Tuesday, May 19, 2020

Just Walk Away

In the early hours of May 18th 1980, two months before his 24th birthday, Ian Curtis committed suicide at his home in Macclesfield, Cheshire, England and for many of us, life changed dramatically. Shortly before the end of Ian's life, his wife Deborah started divorce proceedings; Ian was no longer living at the family home. In April 1980 he was admitted to the hospital for an overdose of epilepsy medication. It's not clear whether this was a suicide attempt or a plea for help. What is clear is that by the last month of his life, Ian found the pressures on him greater than ever, not least of which was the band's first American tour. On Saturday, May 17th, Ian canceled arrangements to meet friends and returned to his home on Barton Street. Deborah was working the bar at a local disco and had left their daughter, Natalie, at his parents. Ian watched Stroszek, a film by Werner Herzog, and when Deborah's shift ended, she appeared at the door, they spoke for a while, then, at his behest, she left.

Alone again he listened to Iggy Pop and wrote a letter to his estranged wife. Then, in the early hours Sunday morning, he hung himself in the kitchen. His body was found by Deborah when she returned later that day. Some were left with the impression that he was dreading the American tour and the traveling involved. Others say he was looking forward to the tour with cautious excitement. A third view, advanced by Deborah Curtis, was that the prospect of touring did not worry him at all: he knew that he would not be going. Although no one can agree on whether Ian's suicide was long-planned or an impulsive decision, none will argue that his illness and drug regimen affected his judgment.

Joy Division was one of four essential post-punk bands that trace their origins to a now-legendary 1976 performance by the Sex Pistols at the Lesser Free Trade Hall in Manchester. Along with founding members of the Buzzcocks, the Smiths and the Fall, Mancunians Bernard Sumner and Peter Hook decided in the immediate aftermath of the Pistol's show to form a band. And while the DIY ethos of the Sex Pistols gave them the wherewithal to call themselves a band when they could barely play their instruments, the band they became was the first punk-inspired group to leave the punk-rock ideology behind. The critical step in that direction was the selection of Ian Curtis from among the respondents to the "Singer Wanted" listing they posted in a local record store. Curtis was less an aspiring rock star than an aspiring poet, and his moody, expressive lyrics veered the group's sound away from thrash and anger and toward something far more spare, speculative and melancholy.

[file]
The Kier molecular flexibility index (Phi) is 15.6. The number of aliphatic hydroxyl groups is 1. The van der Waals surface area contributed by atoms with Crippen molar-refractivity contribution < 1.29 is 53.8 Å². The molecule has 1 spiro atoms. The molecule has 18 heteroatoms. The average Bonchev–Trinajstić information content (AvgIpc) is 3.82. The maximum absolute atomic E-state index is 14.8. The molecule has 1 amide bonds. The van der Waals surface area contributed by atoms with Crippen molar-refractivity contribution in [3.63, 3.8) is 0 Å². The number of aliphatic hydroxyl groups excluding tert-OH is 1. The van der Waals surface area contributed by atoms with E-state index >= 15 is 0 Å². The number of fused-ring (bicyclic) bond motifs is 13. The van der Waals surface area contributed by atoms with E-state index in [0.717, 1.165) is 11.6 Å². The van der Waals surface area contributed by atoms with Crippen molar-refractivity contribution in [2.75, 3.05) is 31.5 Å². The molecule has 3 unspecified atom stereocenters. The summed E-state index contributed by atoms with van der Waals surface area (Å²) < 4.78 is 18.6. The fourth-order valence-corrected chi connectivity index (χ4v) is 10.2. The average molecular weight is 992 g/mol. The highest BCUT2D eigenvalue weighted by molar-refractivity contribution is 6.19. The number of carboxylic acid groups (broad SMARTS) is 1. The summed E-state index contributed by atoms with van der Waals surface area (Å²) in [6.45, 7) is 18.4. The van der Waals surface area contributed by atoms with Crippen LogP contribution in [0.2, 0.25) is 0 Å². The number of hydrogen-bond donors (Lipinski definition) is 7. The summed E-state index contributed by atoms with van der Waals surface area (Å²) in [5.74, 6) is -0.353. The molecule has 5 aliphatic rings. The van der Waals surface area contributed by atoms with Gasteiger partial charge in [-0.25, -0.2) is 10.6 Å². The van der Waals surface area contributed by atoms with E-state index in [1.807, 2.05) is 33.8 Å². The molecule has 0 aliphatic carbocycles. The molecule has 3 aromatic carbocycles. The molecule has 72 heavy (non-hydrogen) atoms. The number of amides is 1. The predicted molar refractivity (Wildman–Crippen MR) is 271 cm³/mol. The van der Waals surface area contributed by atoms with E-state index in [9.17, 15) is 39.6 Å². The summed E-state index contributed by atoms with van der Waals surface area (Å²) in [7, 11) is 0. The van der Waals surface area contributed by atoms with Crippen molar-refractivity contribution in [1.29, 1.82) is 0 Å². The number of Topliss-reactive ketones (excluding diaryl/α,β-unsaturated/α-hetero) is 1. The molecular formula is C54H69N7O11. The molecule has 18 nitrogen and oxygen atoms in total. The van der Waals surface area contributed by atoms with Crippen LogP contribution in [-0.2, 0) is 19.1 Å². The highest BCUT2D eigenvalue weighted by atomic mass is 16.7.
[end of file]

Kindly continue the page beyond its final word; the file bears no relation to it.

The soundscape that Joy Division developed over the course of 1977-79 included the addition of the synthesizer—an absolute violation of the lo-fi punk aesthetic, but a choice that marked the beginning of what would eventually, be called the New Wave. Unknown Pleasures and "Love Will Tear Us Apart" made Joy Division cult heroes in the UK, and Ian Curtis's mesmerizing stage demeanor turned him into a post-punk icon.

Ian Curtis Handwritten Lyrics
Though he concealed his condition from his bandmates until he suffered a major seizure in their tour van following a gig in December 1978, Curtis was epileptic. Some have speculated that depression over his worsening medical condition or the side effects of his medication led to Curtis's suicide. Whatever his reasons, Ian Curtis took his own life just two days prior to Joy Division's planned departure on a potentially career-changing tour of America. Two months after Curtis committed suicide, the surviving members of Joy Division fulfilled a promise they'd made to one another by retiring their group's name and continuing on through the 80s with the name New Order.

Bassist, Peter Hook recalls: "After something like that, you don't know what to do. The only thing constant in our lives was practice. When we left Ian's funeral we said: 'See you at practice.' That Sunday afternoon I got the six-string riff to 'Dreams Never End,' which we recorded as New Order. We just put Joy Division in a box and closed the lid, but it enabled the remaining three of us to establish ourselves as New Order. Through New Order people continued to become aware of Joy Division.

"I know Joy Division will always be overshadowed by Ian's death. I remember driving to the tax office to tax my old £100 Jag when the chart rundown went: In at No 11, Joy Division with 'Love Will Tear Us Apart.' I turned it off. For us, Joy Division had gone.

"I think, as with Kurt Cobain much later, it was the death of innocence. Ian's daughter didn't have a father. Did independent music gain an icon? I'm too close to it. I had to view the death of Joy Division as a new start. All the battles we went through in Joy Division, we had to go through once again.

"Listening to Closer again, it's heart-rending. Ian created a wonderful testimony of how he felt at the time: apprehensive, fearful, but powerful. Not in control of your destiny: you can hear how that break evolved."